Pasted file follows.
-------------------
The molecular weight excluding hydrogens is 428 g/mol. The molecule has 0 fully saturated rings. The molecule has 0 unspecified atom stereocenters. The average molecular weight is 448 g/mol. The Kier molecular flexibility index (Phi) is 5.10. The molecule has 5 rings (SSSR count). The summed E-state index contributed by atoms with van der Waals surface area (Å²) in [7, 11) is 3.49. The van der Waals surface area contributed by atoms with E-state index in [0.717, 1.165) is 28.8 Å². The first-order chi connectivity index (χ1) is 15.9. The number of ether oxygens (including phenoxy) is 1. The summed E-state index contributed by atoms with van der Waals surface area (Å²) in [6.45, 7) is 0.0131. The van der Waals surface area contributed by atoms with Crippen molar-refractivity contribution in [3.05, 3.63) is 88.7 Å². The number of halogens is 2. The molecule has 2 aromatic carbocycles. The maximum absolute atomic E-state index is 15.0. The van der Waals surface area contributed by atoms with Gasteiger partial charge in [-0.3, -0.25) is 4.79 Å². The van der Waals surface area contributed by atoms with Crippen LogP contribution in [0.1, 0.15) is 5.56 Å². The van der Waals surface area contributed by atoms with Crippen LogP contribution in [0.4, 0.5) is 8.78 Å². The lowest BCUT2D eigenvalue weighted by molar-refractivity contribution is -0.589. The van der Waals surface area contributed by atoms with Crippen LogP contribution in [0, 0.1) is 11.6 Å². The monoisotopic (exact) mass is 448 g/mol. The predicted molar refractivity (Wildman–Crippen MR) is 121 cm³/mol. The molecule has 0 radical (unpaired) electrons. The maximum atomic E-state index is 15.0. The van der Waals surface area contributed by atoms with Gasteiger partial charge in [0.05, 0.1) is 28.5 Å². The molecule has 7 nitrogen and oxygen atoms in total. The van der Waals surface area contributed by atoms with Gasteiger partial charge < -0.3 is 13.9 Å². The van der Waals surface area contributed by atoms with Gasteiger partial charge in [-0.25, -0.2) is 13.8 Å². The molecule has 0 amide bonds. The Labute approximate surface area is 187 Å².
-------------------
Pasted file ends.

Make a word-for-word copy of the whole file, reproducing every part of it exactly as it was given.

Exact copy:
The molecular weight excluding hydrogens is 428 g/mol. The molecule has 0 fully saturated rings. The molecule has 0 unspecified atom stereocenters. The average molecular weight is 448 g/mol. The Kier molecular flexibility index (Phi) is 5.10. The molecule has 5 rings (SSSR count). The summed E-state index contributed by atoms with van der Waals surface area (Å²) in [7, 11) is 3.49. The van der Waals surface area contributed by atoms with E-state index in [0.717, 1.165) is 28.8 Å². The first-order chi connectivity index (χ1) is 15.9. The number of ether oxygens (including phenoxy) is 1. The summed E-state index contributed by atoms with van der Waals surface area (Å²) in [6.45, 7) is 0.0131. The van der Waals surface area contributed by atoms with Crippen molar-refractivity contribution in [3.05, 3.63) is 88.7 Å². The number of halogens is 2. The molecule has 2 aromatic carbocycles. The maximum absolute atomic E-state index is 15.0. The van der Waals surface area contributed by atoms with Gasteiger partial charge in [-0.3, -0.25) is 4.79 Å². The van der Waals surface area contributed by atoms with Crippen LogP contribution in [0.1, 0.15) is 5.56 Å². The van der Waals surface area contributed by atoms with Crippen LogP contribution in [0.4, 0.5) is 8.78 Å². The lowest BCUT2D eigenvalue weighted by molar-refractivity contribution is -0.589. The van der Waals surface area contributed by atoms with Crippen LogP contribution in [0, 0.1) is 11.6 Å². The monoisotopic (exact) mass is 448 g/mol. The predicted molar refractivity (Wildman–Crippen MR) is 121 cm³/mol. The molecule has 0 radical (unpaired) electrons. The maximum atomic E-state index is 15.0. The van der Waals surface area contributed by atoms with Gasteiger partial charge in [0.05, 0.1) is 28.5 Å². The molecule has 7 nitrogen and oxygen atoms in total. The van der Waals surface area contributed by atoms with Gasteiger partial charge < -0.3 is 13.9 Å². The van der Waals surface area contributed by atoms with Gasteiger partial charge in [-0.25, -0.2) is 13.8 Å². The molecule has 0 amide bonds. The Labute approximate surface area is 187 Å².